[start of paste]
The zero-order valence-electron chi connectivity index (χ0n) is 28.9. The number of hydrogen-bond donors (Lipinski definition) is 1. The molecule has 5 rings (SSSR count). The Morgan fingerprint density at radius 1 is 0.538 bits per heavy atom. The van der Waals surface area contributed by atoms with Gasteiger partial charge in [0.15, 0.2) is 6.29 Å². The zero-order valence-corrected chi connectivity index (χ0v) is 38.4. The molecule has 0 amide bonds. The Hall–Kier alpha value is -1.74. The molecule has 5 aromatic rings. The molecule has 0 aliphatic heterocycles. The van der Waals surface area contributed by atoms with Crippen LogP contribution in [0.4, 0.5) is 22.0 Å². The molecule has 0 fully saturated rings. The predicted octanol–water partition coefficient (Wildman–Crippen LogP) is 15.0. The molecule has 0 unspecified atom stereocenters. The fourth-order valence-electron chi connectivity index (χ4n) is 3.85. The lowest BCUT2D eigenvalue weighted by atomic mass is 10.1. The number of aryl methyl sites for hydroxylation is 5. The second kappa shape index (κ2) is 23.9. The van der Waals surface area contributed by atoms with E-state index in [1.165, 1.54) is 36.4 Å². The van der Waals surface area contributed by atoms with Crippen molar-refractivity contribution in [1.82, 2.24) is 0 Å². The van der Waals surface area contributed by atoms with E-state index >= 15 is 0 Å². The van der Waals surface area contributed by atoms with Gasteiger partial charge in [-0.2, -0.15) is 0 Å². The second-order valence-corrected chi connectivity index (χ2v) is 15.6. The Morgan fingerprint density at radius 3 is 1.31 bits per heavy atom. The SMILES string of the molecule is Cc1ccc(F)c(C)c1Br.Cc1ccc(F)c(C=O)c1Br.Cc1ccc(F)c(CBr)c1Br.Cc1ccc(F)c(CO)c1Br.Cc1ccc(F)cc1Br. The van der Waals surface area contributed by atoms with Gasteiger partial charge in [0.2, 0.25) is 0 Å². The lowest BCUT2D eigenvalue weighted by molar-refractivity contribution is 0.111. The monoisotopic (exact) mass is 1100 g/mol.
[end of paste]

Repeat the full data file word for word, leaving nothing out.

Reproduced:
The zero-order valence-electron chi connectivity index (χ0n) is 28.9. The number of hydrogen-bond donors (Lipinski definition) is 1. The molecule has 5 rings (SSSR count). The Morgan fingerprint density at radius 1 is 0.538 bits per heavy atom. The van der Waals surface area contributed by atoms with Gasteiger partial charge in [0.15, 0.2) is 6.29 Å². The zero-order valence-corrected chi connectivity index (χ0v) is 38.4. The molecule has 0 amide bonds. The Hall–Kier alpha value is -1.74. The molecule has 5 aromatic rings. The molecule has 0 aliphatic heterocycles. The van der Waals surface area contributed by atoms with Crippen LogP contribution in [0.4, 0.5) is 22.0 Å². The molecule has 0 fully saturated rings. The predicted octanol–water partition coefficient (Wildman–Crippen LogP) is 15.0. The molecule has 0 unspecified atom stereocenters. The fourth-order valence-electron chi connectivity index (χ4n) is 3.85. The lowest BCUT2D eigenvalue weighted by atomic mass is 10.1. The number of aryl methyl sites for hydroxylation is 5. The second kappa shape index (κ2) is 23.9. The van der Waals surface area contributed by atoms with E-state index in [1.165, 1.54) is 36.4 Å². The van der Waals surface area contributed by atoms with Crippen molar-refractivity contribution in [1.82, 2.24) is 0 Å². The van der Waals surface area contributed by atoms with E-state index >= 15 is 0 Å². The van der Waals surface area contributed by atoms with Gasteiger partial charge in [-0.2, -0.15) is 0 Å². The second-order valence-corrected chi connectivity index (χ2v) is 15.6. The Morgan fingerprint density at radius 3 is 1.31 bits per heavy atom. The SMILES string of the molecule is Cc1ccc(F)c(C)c1Br.Cc1ccc(F)c(C=O)c1Br.Cc1ccc(F)c(CBr)c1Br.Cc1ccc(F)c(CO)c1Br.Cc1ccc(F)cc1Br. The van der Waals surface area contributed by atoms with Gasteiger partial charge in [0.2, 0.25) is 0 Å². The lowest BCUT2D eigenvalue weighted by molar-refractivity contribution is 0.111. The monoisotopic (exact) mass is 1100 g/mol.